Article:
50 years ago, explorer Thor Heyerdahl’s Atlantic crossing hit a snag

Excerpt from the May 16, 1970 issue of Science News

a photo of a papyrus boat

An Atlantic crossing in a papyrus boat failed 50 years ago, but led to a successful attempt in this vessel, the Ra II. Although ancient Egyptians didn’t navigate to the Americas as project leader Thor Heyerdahl suspected, his work heralded later evidence on long-distance sea trade.

Peter Ptschelinzew/Alamy Stock Photo

cover of May 16, 1970 issue of Science News

Once again for Ra, Science News, May 16, 1970 –

Last year … a seven-man international crew was abandoning a disabled boat made of papyrus that in two months had taken them 2,700 miles westward in the Atlantic toward Mexico…. Nevertheless explorer-anthropologist Thor Heyerdahl, designer and pilot of the Ra, refused to admit defeat…. Late this week, Heyerdahl and his crew were awaiting suitable weather to set off on a second attempt at an Atlantic crossing.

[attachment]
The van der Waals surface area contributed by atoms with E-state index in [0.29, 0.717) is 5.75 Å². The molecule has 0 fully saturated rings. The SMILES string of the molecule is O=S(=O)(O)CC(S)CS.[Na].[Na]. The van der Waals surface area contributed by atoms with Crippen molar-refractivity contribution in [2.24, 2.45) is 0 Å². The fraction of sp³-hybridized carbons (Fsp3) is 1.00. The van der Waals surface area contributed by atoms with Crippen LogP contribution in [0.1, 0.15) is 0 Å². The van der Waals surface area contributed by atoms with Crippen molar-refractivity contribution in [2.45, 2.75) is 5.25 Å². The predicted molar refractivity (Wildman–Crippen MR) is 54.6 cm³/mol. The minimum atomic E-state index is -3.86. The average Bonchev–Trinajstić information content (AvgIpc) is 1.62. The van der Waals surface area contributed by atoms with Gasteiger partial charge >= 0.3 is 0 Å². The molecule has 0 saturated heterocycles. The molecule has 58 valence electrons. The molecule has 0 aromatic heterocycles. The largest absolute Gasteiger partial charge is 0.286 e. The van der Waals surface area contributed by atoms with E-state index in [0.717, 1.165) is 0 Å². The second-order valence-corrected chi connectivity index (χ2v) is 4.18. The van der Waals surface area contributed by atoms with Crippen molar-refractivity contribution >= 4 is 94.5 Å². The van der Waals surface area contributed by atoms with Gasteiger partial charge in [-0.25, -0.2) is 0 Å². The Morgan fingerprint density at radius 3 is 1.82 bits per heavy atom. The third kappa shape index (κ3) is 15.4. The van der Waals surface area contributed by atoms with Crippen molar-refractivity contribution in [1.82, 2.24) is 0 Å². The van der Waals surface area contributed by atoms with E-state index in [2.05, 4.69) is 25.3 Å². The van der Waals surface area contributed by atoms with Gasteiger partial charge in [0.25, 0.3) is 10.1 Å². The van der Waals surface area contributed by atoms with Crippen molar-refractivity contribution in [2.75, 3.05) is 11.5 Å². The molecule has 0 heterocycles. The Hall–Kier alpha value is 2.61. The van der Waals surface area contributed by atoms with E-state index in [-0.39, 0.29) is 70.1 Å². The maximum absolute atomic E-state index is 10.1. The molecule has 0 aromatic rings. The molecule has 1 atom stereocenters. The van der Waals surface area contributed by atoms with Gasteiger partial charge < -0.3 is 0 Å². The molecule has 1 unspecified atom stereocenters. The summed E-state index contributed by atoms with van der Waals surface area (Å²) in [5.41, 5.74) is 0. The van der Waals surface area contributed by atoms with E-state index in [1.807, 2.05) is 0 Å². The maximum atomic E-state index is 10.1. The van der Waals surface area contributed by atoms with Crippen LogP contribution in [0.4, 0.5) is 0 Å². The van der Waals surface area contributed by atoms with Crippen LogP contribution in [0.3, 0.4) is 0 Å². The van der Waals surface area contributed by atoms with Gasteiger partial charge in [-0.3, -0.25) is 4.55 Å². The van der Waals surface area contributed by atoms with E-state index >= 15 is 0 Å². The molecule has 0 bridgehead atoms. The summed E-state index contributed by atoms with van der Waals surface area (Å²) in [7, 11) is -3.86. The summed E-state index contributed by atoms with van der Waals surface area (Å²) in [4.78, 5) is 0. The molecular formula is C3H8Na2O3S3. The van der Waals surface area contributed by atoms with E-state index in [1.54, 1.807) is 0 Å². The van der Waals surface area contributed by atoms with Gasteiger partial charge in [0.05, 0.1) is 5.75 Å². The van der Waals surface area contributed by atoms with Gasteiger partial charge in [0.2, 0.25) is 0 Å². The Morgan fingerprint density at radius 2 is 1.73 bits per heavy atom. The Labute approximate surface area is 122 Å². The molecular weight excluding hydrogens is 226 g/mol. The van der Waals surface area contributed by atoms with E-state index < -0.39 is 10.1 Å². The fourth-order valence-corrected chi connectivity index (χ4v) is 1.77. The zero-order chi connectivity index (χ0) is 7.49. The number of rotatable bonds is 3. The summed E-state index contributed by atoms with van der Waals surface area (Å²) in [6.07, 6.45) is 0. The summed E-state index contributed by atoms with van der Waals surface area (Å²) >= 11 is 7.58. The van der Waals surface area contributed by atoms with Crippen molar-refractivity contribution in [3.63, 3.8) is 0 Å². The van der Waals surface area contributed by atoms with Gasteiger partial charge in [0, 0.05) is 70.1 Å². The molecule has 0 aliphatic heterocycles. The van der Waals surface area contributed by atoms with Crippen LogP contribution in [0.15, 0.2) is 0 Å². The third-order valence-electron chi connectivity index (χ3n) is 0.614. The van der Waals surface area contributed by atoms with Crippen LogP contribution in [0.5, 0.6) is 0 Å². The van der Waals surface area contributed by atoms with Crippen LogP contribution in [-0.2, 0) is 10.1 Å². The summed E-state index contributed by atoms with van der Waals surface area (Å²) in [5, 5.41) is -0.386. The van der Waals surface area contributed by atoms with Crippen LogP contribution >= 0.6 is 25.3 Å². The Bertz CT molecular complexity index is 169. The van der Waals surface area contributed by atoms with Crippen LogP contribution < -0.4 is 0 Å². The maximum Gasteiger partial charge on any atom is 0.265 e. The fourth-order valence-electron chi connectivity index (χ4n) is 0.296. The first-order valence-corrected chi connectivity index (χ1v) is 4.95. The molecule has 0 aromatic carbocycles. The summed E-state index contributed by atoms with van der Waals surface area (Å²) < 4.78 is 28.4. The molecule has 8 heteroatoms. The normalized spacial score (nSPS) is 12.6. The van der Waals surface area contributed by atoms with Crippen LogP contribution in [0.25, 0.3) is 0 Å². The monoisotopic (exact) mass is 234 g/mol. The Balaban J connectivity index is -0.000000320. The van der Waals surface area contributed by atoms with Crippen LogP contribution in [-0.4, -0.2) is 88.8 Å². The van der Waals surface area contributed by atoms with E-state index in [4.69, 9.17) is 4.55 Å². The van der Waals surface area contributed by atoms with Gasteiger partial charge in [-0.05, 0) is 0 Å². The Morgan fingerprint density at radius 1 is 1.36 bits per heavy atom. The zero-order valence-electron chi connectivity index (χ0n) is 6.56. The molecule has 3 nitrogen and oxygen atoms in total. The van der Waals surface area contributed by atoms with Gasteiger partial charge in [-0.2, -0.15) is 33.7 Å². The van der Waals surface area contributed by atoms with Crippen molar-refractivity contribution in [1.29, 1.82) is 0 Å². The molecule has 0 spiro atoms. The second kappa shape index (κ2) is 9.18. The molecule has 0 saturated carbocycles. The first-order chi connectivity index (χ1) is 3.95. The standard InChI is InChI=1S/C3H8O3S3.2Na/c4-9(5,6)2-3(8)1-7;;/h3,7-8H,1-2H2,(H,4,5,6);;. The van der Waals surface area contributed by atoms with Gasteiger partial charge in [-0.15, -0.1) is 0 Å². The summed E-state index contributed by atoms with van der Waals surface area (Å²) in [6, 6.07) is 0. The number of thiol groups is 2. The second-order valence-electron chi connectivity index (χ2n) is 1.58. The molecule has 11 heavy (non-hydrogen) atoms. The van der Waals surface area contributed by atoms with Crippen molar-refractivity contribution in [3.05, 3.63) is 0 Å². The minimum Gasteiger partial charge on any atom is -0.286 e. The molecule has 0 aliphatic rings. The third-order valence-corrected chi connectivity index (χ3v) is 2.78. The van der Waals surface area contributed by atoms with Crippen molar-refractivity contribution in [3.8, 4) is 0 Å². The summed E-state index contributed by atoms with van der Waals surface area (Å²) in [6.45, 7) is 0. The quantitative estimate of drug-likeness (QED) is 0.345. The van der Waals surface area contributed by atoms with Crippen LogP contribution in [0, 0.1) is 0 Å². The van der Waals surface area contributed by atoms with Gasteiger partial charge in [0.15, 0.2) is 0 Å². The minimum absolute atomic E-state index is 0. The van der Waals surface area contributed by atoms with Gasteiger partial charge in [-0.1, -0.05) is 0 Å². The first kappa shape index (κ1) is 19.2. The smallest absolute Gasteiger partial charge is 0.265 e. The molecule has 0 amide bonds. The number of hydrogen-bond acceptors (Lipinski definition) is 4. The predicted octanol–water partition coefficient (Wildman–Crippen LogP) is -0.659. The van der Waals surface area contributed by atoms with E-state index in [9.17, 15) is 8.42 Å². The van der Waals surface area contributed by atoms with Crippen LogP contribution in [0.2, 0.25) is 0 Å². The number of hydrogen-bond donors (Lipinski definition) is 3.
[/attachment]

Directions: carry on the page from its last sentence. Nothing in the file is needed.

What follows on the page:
On July 12, 1970, Heyerdahl’s crew crossed the Atlantic in a second papyrus vessel called Ra II. Heyerdahl wanted to show that ancient Egyptians could have reached the Americas centuries before Europeans did. No evidence of ancient New World Egyptians has been found. But the idea that early civilizations traveled long distances by sea was right. Egyptian and Mesopotamian glass beads reached southern Scandinavia via sea trade by around 3,400 years ago. And seagoing traders connected Viking Age Scandinavians with Muslims in West Asia and the Mediterranean more than 1,000 years ago.

Bruce Bower has written about the behavioral sciences for Science News since 1984. He writes about psychology, anthropology, archaeology and mental health issues.

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